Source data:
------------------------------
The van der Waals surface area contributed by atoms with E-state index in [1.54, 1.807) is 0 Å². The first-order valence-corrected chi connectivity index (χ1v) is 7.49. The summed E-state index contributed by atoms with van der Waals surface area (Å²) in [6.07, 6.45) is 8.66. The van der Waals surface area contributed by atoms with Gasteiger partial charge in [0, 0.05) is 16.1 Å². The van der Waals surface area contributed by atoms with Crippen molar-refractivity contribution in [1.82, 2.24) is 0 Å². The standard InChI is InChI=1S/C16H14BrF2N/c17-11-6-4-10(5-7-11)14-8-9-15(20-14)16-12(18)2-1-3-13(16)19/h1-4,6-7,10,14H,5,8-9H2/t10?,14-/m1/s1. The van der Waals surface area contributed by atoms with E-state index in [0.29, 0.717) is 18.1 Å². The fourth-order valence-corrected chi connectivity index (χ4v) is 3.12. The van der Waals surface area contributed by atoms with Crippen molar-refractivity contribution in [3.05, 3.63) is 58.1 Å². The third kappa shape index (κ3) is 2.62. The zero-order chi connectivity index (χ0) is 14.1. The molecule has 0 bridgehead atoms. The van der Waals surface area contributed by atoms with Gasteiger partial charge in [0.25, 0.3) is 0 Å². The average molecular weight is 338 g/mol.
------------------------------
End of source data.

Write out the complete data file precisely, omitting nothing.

The van der Waals surface area contributed by atoms with E-state index in [1.54, 1.807) is 0 Å². The first-order valence-corrected chi connectivity index (χ1v) is 7.49. The summed E-state index contributed by atoms with van der Waals surface area (Å²) in [6.07, 6.45) is 8.66. The van der Waals surface area contributed by atoms with Gasteiger partial charge in [0, 0.05) is 16.1 Å². The van der Waals surface area contributed by atoms with Crippen molar-refractivity contribution in [1.82, 2.24) is 0 Å². The standard InChI is InChI=1S/C16H14BrF2N/c17-11-6-4-10(5-7-11)14-8-9-15(20-14)16-12(18)2-1-3-13(16)19/h1-4,6-7,10,14H,5,8-9H2/t10?,14-/m1/s1. The van der Waals surface area contributed by atoms with E-state index in [0.29, 0.717) is 18.1 Å². The fourth-order valence-corrected chi connectivity index (χ4v) is 3.12. The van der Waals surface area contributed by atoms with Crippen molar-refractivity contribution in [3.05, 3.63) is 58.1 Å². The third kappa shape index (κ3) is 2.62. The zero-order chi connectivity index (χ0) is 14.1. The molecule has 0 bridgehead atoms. The van der Waals surface area contributed by atoms with Gasteiger partial charge in [0.25, 0.3) is 0 Å². The average molecular weight is 338 g/mol.